The good thing about the Harry Potter universe is that any little inconsistency can be explained away with "it's magic" and get away with it. However, I did find two instances that left me scratching my head. Even though it's explained that Harry and Voldemort's wands connected because of very specific circumstances, they never explain why Dumbledore and Voldemort's wands connect other than because it looked awesome. Maybe because of Dumbledore being who he is coupled with his possession of the elder wand? Okay, fine, I guess we could chalk that one up to "it's magic." The other instance sadly falls into the "it explains it all in the book" category: after the climax of The Half-Blood Prince, Snape reveals that he is the Half-Blood Prince with no explanation as to why or what it means. The only reason they put that line into the movie was because they had to incorporate the title somehow so they don't leave viewers in the dark as to who the Half-Blood Prince is.
I said that the movies were amazing to look at before, but that gets turned up to 11 once David Yates gets behind the helm as director. The cinematography gets noticeably and drastically better with his Harry Potter directorial debut Order of the Phoenix. What stands out to me as the best scene in the entire series would be, hands down, the duel between Voldemort and Dumbledore. Everything comes together, from how it was shot, the set, the effects, the acting, and the use of music (there was none) to make not only a visually stunning scene, but an awesome scene overall. These techniques effectively come into play throughout the rest of the film series during key moments; for example, to create tension when Harry, Hermione, and Ron are in the woods in Deathly Hallows, the camera switches to handheld, giving it a slightly shaky feel and the music is completely dropped. The shaky camera give an air of instability and the lack of music makes you focus on the dialogue or ambiance. One superfluous camera trick I noticed Yates using a lot was where the camera would zoom in or out on a character through a transparent object, such as through a window or through the defensive spell around Hogwarts during the last battle in Deathly Hallows. It really didn't serve a purpose, it just looked cool.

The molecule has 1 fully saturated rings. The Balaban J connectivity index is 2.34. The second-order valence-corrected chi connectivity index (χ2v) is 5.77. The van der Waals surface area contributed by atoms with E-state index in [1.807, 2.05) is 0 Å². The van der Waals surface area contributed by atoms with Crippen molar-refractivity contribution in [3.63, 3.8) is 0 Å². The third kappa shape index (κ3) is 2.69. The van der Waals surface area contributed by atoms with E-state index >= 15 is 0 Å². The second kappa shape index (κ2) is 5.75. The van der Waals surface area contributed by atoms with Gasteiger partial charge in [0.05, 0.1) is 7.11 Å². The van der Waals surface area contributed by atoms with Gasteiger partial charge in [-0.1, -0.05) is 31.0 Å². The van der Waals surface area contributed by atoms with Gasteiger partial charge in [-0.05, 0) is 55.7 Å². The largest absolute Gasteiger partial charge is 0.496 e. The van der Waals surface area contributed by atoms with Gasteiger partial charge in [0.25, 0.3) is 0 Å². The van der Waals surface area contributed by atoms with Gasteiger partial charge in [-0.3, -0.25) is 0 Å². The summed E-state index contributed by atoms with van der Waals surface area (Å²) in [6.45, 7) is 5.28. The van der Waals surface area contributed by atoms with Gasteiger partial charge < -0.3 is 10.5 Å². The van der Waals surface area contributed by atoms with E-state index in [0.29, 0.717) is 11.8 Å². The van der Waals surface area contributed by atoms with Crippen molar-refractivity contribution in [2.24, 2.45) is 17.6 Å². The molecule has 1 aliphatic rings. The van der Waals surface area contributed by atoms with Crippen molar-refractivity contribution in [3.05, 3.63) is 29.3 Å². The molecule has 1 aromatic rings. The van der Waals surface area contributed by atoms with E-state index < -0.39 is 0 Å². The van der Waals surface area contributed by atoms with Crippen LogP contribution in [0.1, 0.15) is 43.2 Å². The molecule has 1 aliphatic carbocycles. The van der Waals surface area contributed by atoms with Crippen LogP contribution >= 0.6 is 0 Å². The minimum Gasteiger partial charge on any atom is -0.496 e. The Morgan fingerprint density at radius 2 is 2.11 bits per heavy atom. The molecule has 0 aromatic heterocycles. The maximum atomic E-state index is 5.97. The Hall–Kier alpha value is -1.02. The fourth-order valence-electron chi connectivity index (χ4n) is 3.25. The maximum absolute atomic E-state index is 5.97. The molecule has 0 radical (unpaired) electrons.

I can understand now why the Harry Potter franchise has been so successful. The story is very well-written and the characters are fully fleshed out and developed. For someone who found it hard to keep track of the multitudes of characters with constantly changing alliances and mundane objects becoming extremely important well after you forgot about them (the Deluminator springs to mind), seeing the movies practically back to back finally made me appreciate and understand at least part of the Harry Potter fandom. Still not going to read the books, though.